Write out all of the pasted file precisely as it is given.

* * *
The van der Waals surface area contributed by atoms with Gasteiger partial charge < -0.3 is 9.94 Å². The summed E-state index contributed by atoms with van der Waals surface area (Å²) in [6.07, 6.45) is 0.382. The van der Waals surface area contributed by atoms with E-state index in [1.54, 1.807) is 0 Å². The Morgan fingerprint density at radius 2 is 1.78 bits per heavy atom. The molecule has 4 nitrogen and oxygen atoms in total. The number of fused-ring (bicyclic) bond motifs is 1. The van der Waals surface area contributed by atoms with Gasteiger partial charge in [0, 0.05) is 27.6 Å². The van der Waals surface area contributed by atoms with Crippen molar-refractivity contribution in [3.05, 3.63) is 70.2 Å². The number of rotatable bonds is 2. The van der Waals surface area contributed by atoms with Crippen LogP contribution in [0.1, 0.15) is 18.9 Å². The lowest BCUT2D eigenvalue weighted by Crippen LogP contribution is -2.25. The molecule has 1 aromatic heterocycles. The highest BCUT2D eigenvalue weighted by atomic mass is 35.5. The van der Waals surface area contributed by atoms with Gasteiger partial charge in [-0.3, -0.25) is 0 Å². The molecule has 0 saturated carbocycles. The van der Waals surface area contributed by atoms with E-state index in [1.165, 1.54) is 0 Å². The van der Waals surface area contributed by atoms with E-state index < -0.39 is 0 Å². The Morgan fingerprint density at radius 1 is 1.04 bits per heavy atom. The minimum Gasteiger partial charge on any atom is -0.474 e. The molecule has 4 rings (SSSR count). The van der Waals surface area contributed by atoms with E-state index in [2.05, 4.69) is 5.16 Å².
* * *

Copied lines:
The van der Waals surface area contributed by atoms with Gasteiger partial charge < -0.3 is 9.94 Å². The summed E-state index contributed by atoms with van der Waals surface area (Å²) in [6.07, 6.45) is 0.382. The van der Waals surface area contributed by atoms with E-state index in [1.54, 1.807) is 0 Å². The Morgan fingerprint density at radius 2 is 1.78 bits per heavy atom. The molecule has 4 nitrogen and oxygen atoms in total. The number of fused-ring (bicyclic) bond motifs is 1. The van der Waals surface area contributed by atoms with Gasteiger partial charge in [0, 0.05) is 27.6 Å². The van der Waals surface area contributed by atoms with Crippen molar-refractivity contribution in [3.05, 3.63) is 70.2 Å². The number of rotatable bonds is 2. The van der Waals surface area contributed by atoms with Crippen LogP contribution in [0.1, 0.15) is 18.9 Å². The lowest BCUT2D eigenvalue weighted by Crippen LogP contribution is -2.25. The molecule has 1 aromatic heterocycles. The highest BCUT2D eigenvalue weighted by atomic mass is 35.5. The van der Waals surface area contributed by atoms with Gasteiger partial charge in [-0.3, -0.25) is 0 Å². The molecule has 0 saturated carbocycles. The van der Waals surface area contributed by atoms with E-state index in [1.165, 1.54) is 0 Å². The van der Waals surface area contributed by atoms with E-state index < -0.39 is 0 Å². The Morgan fingerprint density at radius 1 is 1.04 bits per heavy atom. The minimum Gasteiger partial charge on any atom is -0.474 e. The molecule has 4 rings (SSSR count). The van der Waals surface area contributed by atoms with E-state index in [2.05, 4.69) is 5.16 Å².